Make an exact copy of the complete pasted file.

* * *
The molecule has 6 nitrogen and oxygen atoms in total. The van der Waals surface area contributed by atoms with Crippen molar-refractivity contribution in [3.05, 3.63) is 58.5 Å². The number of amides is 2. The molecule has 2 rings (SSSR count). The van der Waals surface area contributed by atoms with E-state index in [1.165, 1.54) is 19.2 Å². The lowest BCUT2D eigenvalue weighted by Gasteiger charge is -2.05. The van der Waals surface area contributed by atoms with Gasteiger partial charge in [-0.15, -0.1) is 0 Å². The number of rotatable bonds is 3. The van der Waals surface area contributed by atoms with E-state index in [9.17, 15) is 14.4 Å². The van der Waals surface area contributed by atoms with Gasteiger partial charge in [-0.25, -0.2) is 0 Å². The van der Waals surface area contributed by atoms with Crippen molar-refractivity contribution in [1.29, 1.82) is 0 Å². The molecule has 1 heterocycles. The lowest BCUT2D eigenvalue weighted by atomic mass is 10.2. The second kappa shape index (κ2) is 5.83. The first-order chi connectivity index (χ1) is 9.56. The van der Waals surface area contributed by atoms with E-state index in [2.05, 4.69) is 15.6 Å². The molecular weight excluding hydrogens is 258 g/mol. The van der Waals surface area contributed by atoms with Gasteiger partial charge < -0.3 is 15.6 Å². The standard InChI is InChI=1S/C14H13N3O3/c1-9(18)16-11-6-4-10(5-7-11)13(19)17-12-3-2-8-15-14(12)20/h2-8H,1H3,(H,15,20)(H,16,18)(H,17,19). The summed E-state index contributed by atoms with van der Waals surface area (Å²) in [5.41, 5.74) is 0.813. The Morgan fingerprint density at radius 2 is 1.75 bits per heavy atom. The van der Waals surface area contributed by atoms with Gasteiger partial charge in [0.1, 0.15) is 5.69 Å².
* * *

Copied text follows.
The molecule has 6 nitrogen and oxygen atoms in total. The van der Waals surface area contributed by atoms with Crippen molar-refractivity contribution in [3.05, 3.63) is 58.5 Å². The number of amides is 2. The molecule has 2 rings (SSSR count). The van der Waals surface area contributed by atoms with E-state index in [1.165, 1.54) is 19.2 Å². The lowest BCUT2D eigenvalue weighted by Gasteiger charge is -2.05. The van der Waals surface area contributed by atoms with Gasteiger partial charge in [-0.15, -0.1) is 0 Å². The number of rotatable bonds is 3. The van der Waals surface area contributed by atoms with E-state index in [9.17, 15) is 14.4 Å². The van der Waals surface area contributed by atoms with Gasteiger partial charge in [-0.25, -0.2) is 0 Å². The van der Waals surface area contributed by atoms with Crippen molar-refractivity contribution in [1.29, 1.82) is 0 Å². The molecule has 1 heterocycles. The lowest BCUT2D eigenvalue weighted by atomic mass is 10.2. The second kappa shape index (κ2) is 5.83. The first-order chi connectivity index (χ1) is 9.56. The van der Waals surface area contributed by atoms with E-state index in [2.05, 4.69) is 15.6 Å². The molecular weight excluding hydrogens is 258 g/mol. The van der Waals surface area contributed by atoms with Gasteiger partial charge < -0.3 is 15.6 Å². The standard InChI is InChI=1S/C14H13N3O3/c1-9(18)16-11-6-4-10(5-7-11)13(19)17-12-3-2-8-15-14(12)20/h2-8H,1H3,(H,15,20)(H,16,18)(H,17,19). The summed E-state index contributed by atoms with van der Waals surface area (Å²) in [5.41, 5.74) is 0.813. The Morgan fingerprint density at radius 2 is 1.75 bits per heavy atom. The van der Waals surface area contributed by atoms with Gasteiger partial charge in [0.1, 0.15) is 5.69 Å².